The government introduces new reforms to strengthen strike laws.
The government today (15 July 2015) introduces new reforms to strengthen strike laws, ensuring the right to strike is fairly balanced with the right of people to be able to go about their daily lives and work.
Under the current situation, a small minority of trade union members can fundamentally disrupt the lives of millions of commuters, parents, workers and employers at short notice – without clear support. The Trade Union Bill will address this imbalance by introducing:
- a 50% threshold for ballot turn-out
- an additional threshold of 40% of support to take industrial action from all members eligible to vote in the key health, education, fire, transport, border security and nuclear decommissioning sectors – including the Border Force
This will ensure strikes are the result of a clear and positive democratic mandate from union members: upholding the right to strike while reducing disruption to millions of people.
The Trade Union Bill will also improve union practices and increase transparency by:
- setting a 4 month time limit for industrial action so that mandates are always recent
- requiring a clear description of the trade dispute and the planned industrial action on the ballot paper, so that all union members are clear what they are voting for
- greater scrutiny and controls over taxpayer-funded subsidies to trade unions (so-called ‘facility time’), such as full-time trade union representatives
- creating a transparent process for trade union subscriptions that allows members to make an active choice of paying into political funds, as is already the case in Northern Ireland, to protect union members from misleading marketing practices
- it will also put in place safeguards to ensure non-striking members of a workforce are able to go about their business without fear of intimidation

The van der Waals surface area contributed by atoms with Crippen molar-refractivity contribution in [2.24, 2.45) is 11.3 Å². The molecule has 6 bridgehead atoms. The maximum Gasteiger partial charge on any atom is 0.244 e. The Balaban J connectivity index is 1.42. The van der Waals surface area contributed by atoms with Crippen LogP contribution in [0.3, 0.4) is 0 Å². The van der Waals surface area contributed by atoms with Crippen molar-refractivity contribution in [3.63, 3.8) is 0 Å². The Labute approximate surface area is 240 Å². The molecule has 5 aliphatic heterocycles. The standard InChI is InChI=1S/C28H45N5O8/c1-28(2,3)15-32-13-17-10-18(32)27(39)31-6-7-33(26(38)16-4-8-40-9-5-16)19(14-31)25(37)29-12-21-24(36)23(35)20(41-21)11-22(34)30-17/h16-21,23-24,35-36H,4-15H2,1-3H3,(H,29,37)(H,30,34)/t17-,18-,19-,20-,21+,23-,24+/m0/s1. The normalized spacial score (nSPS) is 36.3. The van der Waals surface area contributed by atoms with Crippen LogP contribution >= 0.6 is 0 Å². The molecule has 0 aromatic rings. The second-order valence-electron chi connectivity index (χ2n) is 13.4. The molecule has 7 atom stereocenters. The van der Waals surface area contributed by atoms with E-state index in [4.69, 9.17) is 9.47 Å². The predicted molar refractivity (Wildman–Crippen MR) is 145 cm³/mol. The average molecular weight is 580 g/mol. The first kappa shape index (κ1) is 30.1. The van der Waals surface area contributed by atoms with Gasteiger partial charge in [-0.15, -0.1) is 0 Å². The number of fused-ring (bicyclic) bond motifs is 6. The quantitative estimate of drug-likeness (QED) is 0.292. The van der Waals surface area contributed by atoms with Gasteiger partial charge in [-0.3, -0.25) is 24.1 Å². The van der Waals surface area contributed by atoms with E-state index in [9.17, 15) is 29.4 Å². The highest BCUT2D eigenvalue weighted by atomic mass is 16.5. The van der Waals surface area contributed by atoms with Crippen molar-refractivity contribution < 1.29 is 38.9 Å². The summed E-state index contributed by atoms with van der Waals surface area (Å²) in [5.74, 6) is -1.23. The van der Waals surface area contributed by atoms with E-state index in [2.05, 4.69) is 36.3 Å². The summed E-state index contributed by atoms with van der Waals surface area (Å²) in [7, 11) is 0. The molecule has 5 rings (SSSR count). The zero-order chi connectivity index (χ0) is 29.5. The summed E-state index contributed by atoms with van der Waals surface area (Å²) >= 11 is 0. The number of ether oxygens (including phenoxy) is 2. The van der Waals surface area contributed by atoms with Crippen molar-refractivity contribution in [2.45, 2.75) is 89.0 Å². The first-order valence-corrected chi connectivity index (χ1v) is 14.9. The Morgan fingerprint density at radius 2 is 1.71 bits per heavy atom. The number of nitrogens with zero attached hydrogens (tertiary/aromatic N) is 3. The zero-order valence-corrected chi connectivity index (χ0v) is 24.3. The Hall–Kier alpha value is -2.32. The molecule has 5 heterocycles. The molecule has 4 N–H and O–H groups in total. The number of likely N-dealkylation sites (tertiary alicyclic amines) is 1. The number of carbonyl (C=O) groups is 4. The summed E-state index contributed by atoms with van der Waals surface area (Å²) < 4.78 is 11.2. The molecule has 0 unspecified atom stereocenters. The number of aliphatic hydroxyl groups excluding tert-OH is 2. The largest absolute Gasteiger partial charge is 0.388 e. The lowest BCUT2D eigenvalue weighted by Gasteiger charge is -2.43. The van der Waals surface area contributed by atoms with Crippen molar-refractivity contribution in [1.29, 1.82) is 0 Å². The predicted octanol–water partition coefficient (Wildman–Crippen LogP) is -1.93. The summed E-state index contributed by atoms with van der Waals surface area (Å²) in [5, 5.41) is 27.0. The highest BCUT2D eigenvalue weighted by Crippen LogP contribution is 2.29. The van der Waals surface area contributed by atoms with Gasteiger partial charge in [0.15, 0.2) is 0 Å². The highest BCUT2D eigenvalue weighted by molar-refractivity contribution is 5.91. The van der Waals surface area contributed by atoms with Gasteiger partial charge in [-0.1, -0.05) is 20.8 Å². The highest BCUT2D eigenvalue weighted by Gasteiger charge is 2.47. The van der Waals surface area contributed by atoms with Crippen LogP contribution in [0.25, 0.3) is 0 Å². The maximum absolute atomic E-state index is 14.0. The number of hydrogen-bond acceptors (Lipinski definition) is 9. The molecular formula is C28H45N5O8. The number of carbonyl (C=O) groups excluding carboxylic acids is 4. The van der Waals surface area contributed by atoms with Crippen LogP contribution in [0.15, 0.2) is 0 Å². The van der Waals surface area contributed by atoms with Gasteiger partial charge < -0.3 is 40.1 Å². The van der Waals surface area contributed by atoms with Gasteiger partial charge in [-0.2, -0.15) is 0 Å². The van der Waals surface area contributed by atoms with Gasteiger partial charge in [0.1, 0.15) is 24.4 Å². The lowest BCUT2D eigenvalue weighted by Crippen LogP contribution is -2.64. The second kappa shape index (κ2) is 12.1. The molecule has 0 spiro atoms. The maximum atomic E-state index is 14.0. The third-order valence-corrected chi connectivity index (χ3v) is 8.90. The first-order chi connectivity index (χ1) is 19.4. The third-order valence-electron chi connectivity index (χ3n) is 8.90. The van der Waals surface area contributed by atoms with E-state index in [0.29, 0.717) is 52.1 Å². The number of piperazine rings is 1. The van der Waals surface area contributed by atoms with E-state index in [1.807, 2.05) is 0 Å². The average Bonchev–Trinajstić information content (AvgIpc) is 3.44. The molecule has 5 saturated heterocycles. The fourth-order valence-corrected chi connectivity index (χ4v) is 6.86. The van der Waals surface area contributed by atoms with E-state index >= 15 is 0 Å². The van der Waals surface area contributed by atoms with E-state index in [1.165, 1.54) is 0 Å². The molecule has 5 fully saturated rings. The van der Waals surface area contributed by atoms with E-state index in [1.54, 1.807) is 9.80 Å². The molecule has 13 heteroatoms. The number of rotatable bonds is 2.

Business Secretary Sajid Javid said:
Trade unions have a constructive role to play in representing their members’ interests but our one nation government will balance their rights with those of working people and business.
These changes are being introduced so that strikes only happen when a clear majority of those entitled to vote have done so and all other possibilities have been explored.
This will deliver a key commitment we made in our manifesto.
Minister for Trade Unions Nick Boles said:
People have the right to expect that services on which they and their families rely are not going to be disrupted at short notice by strikes that have the support of only a small proportion of union members.
These are sensible and fair reforms that balance the right to strike with the right of millions of people to go about their daily lives without undue disruption.
The bill also seeks to enhance the regulatory role of the Certification Officer to ensure robust and effective regulation of trade unions.
Consultations on the proposed introduction of a 40% threshold for important public sectors; reforming and modernising the rules and code of practice on picketing and protests linked to industrial disputes, and for the repeal of a ban on the use of agency workers open today and will be open until 9 September 2015.